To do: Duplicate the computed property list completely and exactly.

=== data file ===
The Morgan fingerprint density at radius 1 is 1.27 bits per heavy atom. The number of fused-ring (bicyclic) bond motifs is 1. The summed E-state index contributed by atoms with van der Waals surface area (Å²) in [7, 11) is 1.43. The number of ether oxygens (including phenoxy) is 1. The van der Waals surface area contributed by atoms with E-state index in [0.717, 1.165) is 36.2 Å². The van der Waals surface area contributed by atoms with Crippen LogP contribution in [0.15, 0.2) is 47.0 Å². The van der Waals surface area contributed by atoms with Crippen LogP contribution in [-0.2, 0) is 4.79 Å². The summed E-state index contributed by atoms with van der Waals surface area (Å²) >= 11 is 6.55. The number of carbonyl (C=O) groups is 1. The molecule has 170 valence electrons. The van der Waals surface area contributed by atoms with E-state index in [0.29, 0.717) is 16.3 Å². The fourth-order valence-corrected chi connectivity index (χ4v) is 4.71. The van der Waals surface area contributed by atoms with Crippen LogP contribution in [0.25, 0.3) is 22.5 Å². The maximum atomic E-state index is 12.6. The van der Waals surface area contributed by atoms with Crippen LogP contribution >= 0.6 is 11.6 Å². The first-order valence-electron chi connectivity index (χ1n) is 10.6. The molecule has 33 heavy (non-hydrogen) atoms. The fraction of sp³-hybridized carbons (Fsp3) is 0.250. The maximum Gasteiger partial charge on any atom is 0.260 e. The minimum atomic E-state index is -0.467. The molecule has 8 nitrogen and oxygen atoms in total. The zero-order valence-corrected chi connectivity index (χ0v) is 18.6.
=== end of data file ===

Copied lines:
The Morgan fingerprint density at radius 1 is 1.27 bits per heavy atom. The number of fused-ring (bicyclic) bond motifs is 1. The summed E-state index contributed by atoms with van der Waals surface area (Å²) in [7, 11) is 1.43. The number of ether oxygens (including phenoxy) is 1. The van der Waals surface area contributed by atoms with E-state index in [0.717, 1.165) is 36.2 Å². The van der Waals surface area contributed by atoms with Crippen LogP contribution in [0.15, 0.2) is 47.0 Å². The van der Waals surface area contributed by atoms with Crippen LogP contribution in [-0.2, 0) is 4.79 Å². The summed E-state index contributed by atoms with van der Waals surface area (Å²) >= 11 is 6.55. The number of carbonyl (C=O) groups is 1. The molecule has 170 valence electrons. The van der Waals surface area contributed by atoms with E-state index in [0.29, 0.717) is 16.3 Å². The fourth-order valence-corrected chi connectivity index (χ4v) is 4.71. The van der Waals surface area contributed by atoms with Crippen LogP contribution in [0.25, 0.3) is 22.5 Å². The maximum atomic E-state index is 12.6. The van der Waals surface area contributed by atoms with Crippen LogP contribution >= 0.6 is 11.6 Å². The first-order valence-electron chi connectivity index (χ1n) is 10.6. The molecule has 33 heavy (non-hydrogen) atoms. The fraction of sp³-hybridized carbons (Fsp3) is 0.250. The maximum Gasteiger partial charge on any atom is 0.260 e. The minimum atomic E-state index is -0.467. The molecule has 8 nitrogen and oxygen atoms in total. The zero-order valence-corrected chi connectivity index (χ0v) is 18.6.